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26th Consecutive Year USC Students Earn Goldwater Scholarship

 

For the twenty-sixth consecutive year, USC students have been named Goldwater Scholars. A total of 53 Goldwater Scholarships have been won by USC students since 1990, with 52 of those Goldwater Scholars members of the South Carolina Honors College.

Juniors Casey Brayton and Victor Madormo have been named 2018 Barry M. Goldwater Scholars, while Aspasia Amiridis and Noemi Glaeser have been named Honorable Mentions. Nationally, 211 Goldwater Scholars and 281 Honorable Mentions were selected on the basis of academic merit from a field of 1,280 mathematics, science, and engineering students, nominated by the faculties of 455 colleges and universities nationwide. 

The Goldwater Scholarship is awarded nationally to sophomores and juniors pursuing bachelors’ degrees in natural sciences, mathematics, or engineering and who intend to pursue a career in research and/or college-level teaching. The one or two-year scholarships will cover the cost of tuition, fees, books, room and board for up to a maximum of $7,500 per year. Each university may only nominate four students for this award.

Brayton is a member of the South Carolina Honors College, where she is the Solomon Blatt Carolina Scholar.  She is double majoring in Marine Science and Mathematics with a minor in Geography.  A 2017 NOAA Hollings Scholar and 2017 Udall Scholar, Brayton is also a Lieber Scholar, a Palmetto Fellow, and the 2017 Traci J. Heincelman awardee at USC.   She has pursued research in multiple locations: at USC with Dr. Alexander Yankovsky, at Scripps via an REU last summer, and this coming summer with NOAA’s Geophysical Fluid Dynamics Lab.  On campus, she is founder and president of Women in Geosciences, Co-Chair and Chair-Elect of the Marine Technology Society, Vice President of the Society for Advancement of Chicanos and Native Americans in Science, and a member of Students Engaged in Aquatic Sciences (SEAS).  Brayton plans to attend graduate school for a PhD in Physical Oceanography and pursue a career in both research and public policy in a NOAA research lab.

Madormo is a Biomedical Engineering major with minors in Neuroscience and Chemistry. A member of the South Carolina Honors College, he has also received the Phi Beta Kappa Academic Excellence award and been on the President’s Honor List for 5 semesters. Madormo has conducted extensive research on a wide range of research projects in engineering modeling, cancer biology, and neurogenesis. Last summer, he participated in an NSF REU at North Carolina A&T State University, where he built a computational model of a knee after an ACL surgery, and placed first in the NSF EMCoR Research Presentations. Madormo has also worked as an engineer for a startup pharmaceutical/biotechnology company designing peptides for clinical applications. Outside the classroom, he volunteers with organizations such as Hands on Prosthetic Engineering, Palmetto Health Baptist Hospital, and Engineers Without Borders.  Madormo intends to pursue a PhD in biomedical engineering, conduct research, and teach at a University level.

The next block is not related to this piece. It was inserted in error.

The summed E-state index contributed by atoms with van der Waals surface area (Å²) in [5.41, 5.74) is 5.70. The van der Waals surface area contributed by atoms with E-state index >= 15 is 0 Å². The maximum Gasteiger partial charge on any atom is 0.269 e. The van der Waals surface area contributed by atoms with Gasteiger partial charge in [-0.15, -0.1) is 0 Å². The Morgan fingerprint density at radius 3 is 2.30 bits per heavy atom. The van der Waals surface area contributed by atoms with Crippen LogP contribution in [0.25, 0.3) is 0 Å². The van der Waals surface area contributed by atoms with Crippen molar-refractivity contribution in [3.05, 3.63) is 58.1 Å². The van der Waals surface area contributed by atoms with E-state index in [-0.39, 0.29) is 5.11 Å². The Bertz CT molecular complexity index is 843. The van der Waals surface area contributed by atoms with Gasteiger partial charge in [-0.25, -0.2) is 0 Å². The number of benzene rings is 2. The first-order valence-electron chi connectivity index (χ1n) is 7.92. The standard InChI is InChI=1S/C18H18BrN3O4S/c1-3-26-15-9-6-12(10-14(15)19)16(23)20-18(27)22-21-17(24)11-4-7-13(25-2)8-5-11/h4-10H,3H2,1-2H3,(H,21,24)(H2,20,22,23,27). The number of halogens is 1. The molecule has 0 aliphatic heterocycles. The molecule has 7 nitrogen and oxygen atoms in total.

Amiridis is a member of the South Carolina Honors College where she is majoring in Biochemistry and Molecular Biology. She has been involved in research at three different labs on projects related to biochemistry: at the USC School of Medicine, the University of Illinois at Chicago, and here at USC in the Hashemi lab.  Her research has ranged from studying HPV, Alzheimer’s Disease, and trace metal analysis via detection with carbon-fiber microelectrodes, each with publications attached. Outside of research, Amiridis is dedicated to LGBT rights groups in Columbia, including being a member of IRIS (Individuals Respecting Identities and Sexualities) and the TSA (Trans Student Alliance) at USC, and volunteering with the Harriet Hancock Center.  She plans to obtain a PhD in biochemistry and direct research in bioengineering and drug delivery.

Glaeser is a member of the South Carolina Honors College, where she is a Mathematics and Computer Science major with a minor in Music and Flute Performance. A founding member of the Association for Women in Mathematics as well as treasurer of Pi Mu Epsilon, she is also a McNair and Lieber Scholar. She has conducted research in the Department of Computer Science, funded through the department as well as a Magellan grant. She currently conducts research in information and graph theory in the Department of Mathematics, and will be interning in Fermilab’s computing division this summer.  Glaser is interested in a career in academia or in the cybersecurity/cryptography industry.

The University’s Goldwater Committee, co-chaired by Dr. Douglas Meade (Mathematics) and Dr. Scott Goode (Chemistry), includes faculty members Dr. Melissa Moss (Chemical and Biomedical Engineering), Dr. Susan Alexander (South Carolina Honors College), Dr. Ralf Gothe (Physics and Astronomy), Dr. Zhengqing Fu (Biological Sciences), and Dr. David Barbeau (Earth and Ocean Sciences).  The committee worked closely with all University nominees in preparing their applications. The Office of Fellowships and Scholar Programs (www.sc.edu/ofsp) further assisted the Goldwater applicants.